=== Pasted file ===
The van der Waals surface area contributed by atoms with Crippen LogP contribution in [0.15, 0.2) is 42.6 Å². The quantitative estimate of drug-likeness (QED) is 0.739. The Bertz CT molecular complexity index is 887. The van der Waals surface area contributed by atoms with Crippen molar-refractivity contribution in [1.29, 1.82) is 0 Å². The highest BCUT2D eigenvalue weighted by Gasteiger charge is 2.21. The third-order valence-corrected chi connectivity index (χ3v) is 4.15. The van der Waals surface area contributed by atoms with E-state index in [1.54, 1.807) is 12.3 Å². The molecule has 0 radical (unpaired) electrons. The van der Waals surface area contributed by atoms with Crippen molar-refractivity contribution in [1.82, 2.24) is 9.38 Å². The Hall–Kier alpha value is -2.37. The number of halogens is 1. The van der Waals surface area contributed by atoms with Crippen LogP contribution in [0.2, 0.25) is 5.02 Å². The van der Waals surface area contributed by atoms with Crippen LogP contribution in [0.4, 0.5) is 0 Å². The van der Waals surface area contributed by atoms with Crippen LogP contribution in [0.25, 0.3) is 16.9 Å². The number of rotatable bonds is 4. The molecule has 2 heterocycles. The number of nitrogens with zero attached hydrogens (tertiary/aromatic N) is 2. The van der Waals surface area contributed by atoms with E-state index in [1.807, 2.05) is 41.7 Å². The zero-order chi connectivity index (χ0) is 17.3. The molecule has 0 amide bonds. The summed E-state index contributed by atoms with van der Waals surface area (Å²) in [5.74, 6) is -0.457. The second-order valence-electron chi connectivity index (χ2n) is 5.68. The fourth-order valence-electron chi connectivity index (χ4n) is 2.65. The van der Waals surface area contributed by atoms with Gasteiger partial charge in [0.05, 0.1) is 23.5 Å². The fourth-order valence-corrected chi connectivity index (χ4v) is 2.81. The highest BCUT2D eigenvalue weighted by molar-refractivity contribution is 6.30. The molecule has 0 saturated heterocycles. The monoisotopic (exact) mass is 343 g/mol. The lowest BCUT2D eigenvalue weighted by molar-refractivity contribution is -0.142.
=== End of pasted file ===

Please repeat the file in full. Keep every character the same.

The van der Waals surface area contributed by atoms with Crippen LogP contribution in [0.15, 0.2) is 42.6 Å². The quantitative estimate of drug-likeness (QED) is 0.739. The Bertz CT molecular complexity index is 887. The van der Waals surface area contributed by atoms with Crippen molar-refractivity contribution in [1.29, 1.82) is 0 Å². The highest BCUT2D eigenvalue weighted by Gasteiger charge is 2.21. The third-order valence-corrected chi connectivity index (χ3v) is 4.15. The van der Waals surface area contributed by atoms with E-state index in [1.54, 1.807) is 12.3 Å². The molecule has 0 radical (unpaired) electrons. The van der Waals surface area contributed by atoms with Crippen molar-refractivity contribution in [1.82, 2.24) is 9.38 Å². The Hall–Kier alpha value is -2.37. The number of halogens is 1. The van der Waals surface area contributed by atoms with Crippen LogP contribution in [0.2, 0.25) is 5.02 Å². The van der Waals surface area contributed by atoms with Crippen LogP contribution in [0.4, 0.5) is 0 Å². The van der Waals surface area contributed by atoms with Crippen LogP contribution in [0.25, 0.3) is 16.9 Å². The number of rotatable bonds is 4. The molecule has 2 heterocycles. The number of nitrogens with zero attached hydrogens (tertiary/aromatic N) is 2. The van der Waals surface area contributed by atoms with E-state index in [1.807, 2.05) is 41.7 Å². The zero-order chi connectivity index (χ0) is 17.3. The molecule has 0 amide bonds. The summed E-state index contributed by atoms with van der Waals surface area (Å²) in [5.74, 6) is -0.457. The second-order valence-electron chi connectivity index (χ2n) is 5.68. The fourth-order valence-electron chi connectivity index (χ4n) is 2.65. The van der Waals surface area contributed by atoms with Gasteiger partial charge in [0.05, 0.1) is 23.5 Å². The fourth-order valence-corrected chi connectivity index (χ4v) is 2.81. The highest BCUT2D eigenvalue weighted by molar-refractivity contribution is 6.30. The molecule has 0 saturated heterocycles. The monoisotopic (exact) mass is 343 g/mol. The lowest BCUT2D eigenvalue weighted by molar-refractivity contribution is -0.142.